Sunday, February 04, 2007

Mentor Memoir

’d like to be able to say it’s been a strange week but strange weeks are becoming fairly commonplace so I don’t quite know where to go with that one. Sometimes the only direction to go when you’re feeling a bit besieged, is back. I frequently bemoan the absence of a mentor in my personal and professional life and am often convinced that if only a kindly and experienced person would take me in hand, I would give that Hanif Kureishi (whom I love and worship – don’t get me wrong) a run for his money. I do, very obviously, need looking after and it is much more difficult for a woman to get a devoted partner/carer. That’s my excuse anyway.

Because I’ve been away from Australia for most of the last twenty-five years, I sometimes forget that I was lucky enough to meet and stay with Oodgeroo Noonuccal (or Kath Walker as I knew her), on a number of memorable occasions. Oodgeroo first entered my consciousness at primary school when we studied her poems along with those of her close friend and contemporary, Judith Wright.

I was a student when I first went to stay at Moongalba, on beautiful Minjerribah (Stradbroke Island), Kath’s birthplace. By the time I met her, she had lived about ten lives. She was probably Australia’s most famous Aboriginal personality at the time, neck and neck with tennis champ Yvonne Goolagong maybe. She entered domestic service at 13 and, when the Second World War broke out, joined the army. Returning to housekeeping in the 1950s she worked for the prosperous Cilento family, (Diane Cilento became an actor and married Sean Connery). She was a leading figure in the Aboriginal rights struggles of the 60s and, travelling on a diplomatic passport in the 70s, was a passenger on a hijacked airliner in the Middle East. She loved to tell the story of how confused the hijackers were to see a black woman with blue eyes travelling first class on an Australian diplomatic passport. She was celebrated internationally as a poet, story teller and artist but liked nothing better than to set up a barbeque for visitors and get down to some serious drinking.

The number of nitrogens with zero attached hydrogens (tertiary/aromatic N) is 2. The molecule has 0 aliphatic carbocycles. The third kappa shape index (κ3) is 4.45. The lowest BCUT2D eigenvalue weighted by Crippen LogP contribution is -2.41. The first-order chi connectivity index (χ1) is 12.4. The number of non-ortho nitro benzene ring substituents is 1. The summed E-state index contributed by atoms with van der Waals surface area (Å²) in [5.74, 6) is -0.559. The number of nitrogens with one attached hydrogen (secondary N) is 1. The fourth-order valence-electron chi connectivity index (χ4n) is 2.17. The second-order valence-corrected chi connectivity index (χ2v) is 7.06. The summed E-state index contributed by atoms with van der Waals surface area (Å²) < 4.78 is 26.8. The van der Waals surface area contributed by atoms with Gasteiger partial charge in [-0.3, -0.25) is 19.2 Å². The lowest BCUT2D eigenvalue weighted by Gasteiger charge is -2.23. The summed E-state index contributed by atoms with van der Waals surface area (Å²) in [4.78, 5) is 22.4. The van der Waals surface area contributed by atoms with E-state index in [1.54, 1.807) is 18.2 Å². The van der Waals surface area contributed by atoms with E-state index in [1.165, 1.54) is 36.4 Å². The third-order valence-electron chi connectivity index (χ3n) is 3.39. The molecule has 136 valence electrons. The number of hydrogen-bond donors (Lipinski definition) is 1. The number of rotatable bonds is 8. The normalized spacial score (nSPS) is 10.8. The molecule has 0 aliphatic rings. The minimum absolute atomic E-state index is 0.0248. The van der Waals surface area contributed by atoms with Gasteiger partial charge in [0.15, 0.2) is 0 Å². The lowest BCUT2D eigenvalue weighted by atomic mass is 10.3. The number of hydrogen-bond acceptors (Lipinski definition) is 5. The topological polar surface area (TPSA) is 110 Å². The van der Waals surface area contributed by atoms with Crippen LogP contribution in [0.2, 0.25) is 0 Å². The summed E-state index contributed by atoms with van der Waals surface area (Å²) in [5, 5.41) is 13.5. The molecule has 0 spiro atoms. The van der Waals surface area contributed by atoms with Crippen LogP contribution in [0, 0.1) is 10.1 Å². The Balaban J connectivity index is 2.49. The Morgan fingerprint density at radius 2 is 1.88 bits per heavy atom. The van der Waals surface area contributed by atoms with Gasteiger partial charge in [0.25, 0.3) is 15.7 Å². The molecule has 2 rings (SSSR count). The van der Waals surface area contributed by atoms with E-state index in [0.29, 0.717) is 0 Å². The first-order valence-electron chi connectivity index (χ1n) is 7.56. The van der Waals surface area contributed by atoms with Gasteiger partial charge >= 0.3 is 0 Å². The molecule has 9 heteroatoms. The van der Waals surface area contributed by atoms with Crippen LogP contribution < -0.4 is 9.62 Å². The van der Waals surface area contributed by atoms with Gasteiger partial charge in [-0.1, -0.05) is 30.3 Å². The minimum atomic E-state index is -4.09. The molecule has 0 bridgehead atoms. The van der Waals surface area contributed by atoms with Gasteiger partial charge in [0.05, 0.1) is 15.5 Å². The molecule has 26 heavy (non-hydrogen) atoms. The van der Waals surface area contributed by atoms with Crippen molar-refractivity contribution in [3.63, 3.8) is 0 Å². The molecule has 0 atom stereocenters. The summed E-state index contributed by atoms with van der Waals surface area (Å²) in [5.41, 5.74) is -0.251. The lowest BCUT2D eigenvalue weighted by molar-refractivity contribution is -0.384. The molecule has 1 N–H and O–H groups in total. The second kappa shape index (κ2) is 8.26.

Anyway. I’ve been thinking a lot about Kath today, maybe because the sky was so blue, the sunset so bold and gold and the swans, ducks and geese on my canal so loud with life. Below is a poem I wrote about her a couple of years ago. There were always packs of young people staying at Moongalba in tents or one of the old caravans she had set up and she showed us the Aboriginal ways with such loving enthusiasm that I have not forgotten a single word. Since ‘the sieve’ was named after my memory, that isn’t half saying something.